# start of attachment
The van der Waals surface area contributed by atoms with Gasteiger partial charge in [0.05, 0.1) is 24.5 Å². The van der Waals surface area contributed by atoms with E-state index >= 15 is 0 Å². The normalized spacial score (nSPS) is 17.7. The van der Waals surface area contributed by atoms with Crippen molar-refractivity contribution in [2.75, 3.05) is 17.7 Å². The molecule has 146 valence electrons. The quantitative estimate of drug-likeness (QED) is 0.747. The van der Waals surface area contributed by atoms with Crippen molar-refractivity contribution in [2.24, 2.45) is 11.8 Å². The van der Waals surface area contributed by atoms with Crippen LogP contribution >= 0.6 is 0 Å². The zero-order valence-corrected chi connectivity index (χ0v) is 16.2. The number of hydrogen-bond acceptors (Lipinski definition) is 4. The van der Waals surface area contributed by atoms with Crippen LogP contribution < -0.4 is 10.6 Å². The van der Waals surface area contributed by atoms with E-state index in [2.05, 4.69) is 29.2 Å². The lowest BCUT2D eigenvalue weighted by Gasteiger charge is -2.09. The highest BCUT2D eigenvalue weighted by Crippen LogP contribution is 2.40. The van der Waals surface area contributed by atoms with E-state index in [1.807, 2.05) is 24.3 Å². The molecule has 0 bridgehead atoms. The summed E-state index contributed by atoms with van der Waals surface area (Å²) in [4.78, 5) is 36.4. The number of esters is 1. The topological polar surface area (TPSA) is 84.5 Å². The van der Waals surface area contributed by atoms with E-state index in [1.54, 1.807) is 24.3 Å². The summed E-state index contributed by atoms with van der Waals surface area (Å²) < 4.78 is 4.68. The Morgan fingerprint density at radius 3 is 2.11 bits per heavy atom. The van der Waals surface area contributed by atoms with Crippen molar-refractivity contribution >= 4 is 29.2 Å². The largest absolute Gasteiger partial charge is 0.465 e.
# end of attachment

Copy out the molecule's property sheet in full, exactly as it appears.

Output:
The van der Waals surface area contributed by atoms with Gasteiger partial charge in [0.05, 0.1) is 24.5 Å². The van der Waals surface area contributed by atoms with E-state index >= 15 is 0 Å². The normalized spacial score (nSPS) is 17.7. The van der Waals surface area contributed by atoms with Crippen molar-refractivity contribution in [2.75, 3.05) is 17.7 Å². The molecule has 146 valence electrons. The quantitative estimate of drug-likeness (QED) is 0.747. The van der Waals surface area contributed by atoms with Crippen molar-refractivity contribution in [2.24, 2.45) is 11.8 Å². The van der Waals surface area contributed by atoms with Crippen LogP contribution >= 0.6 is 0 Å². The zero-order valence-corrected chi connectivity index (χ0v) is 16.2. The number of hydrogen-bond acceptors (Lipinski definition) is 4. The van der Waals surface area contributed by atoms with Crippen LogP contribution < -0.4 is 10.6 Å². The van der Waals surface area contributed by atoms with E-state index in [2.05, 4.69) is 29.2 Å². The lowest BCUT2D eigenvalue weighted by Gasteiger charge is -2.09. The highest BCUT2D eigenvalue weighted by Crippen LogP contribution is 2.40. The van der Waals surface area contributed by atoms with E-state index in [1.807, 2.05) is 24.3 Å². The molecule has 0 bridgehead atoms. The summed E-state index contributed by atoms with van der Waals surface area (Å²) in [4.78, 5) is 36.4. The number of esters is 1. The topological polar surface area (TPSA) is 84.5 Å². The van der Waals surface area contributed by atoms with E-state index in [1.54, 1.807) is 24.3 Å². The summed E-state index contributed by atoms with van der Waals surface area (Å²) < 4.78 is 4.68. The Morgan fingerprint density at radius 3 is 2.11 bits per heavy atom. The van der Waals surface area contributed by atoms with Crippen molar-refractivity contribution >= 4 is 29.2 Å². The largest absolute Gasteiger partial charge is 0.465 e.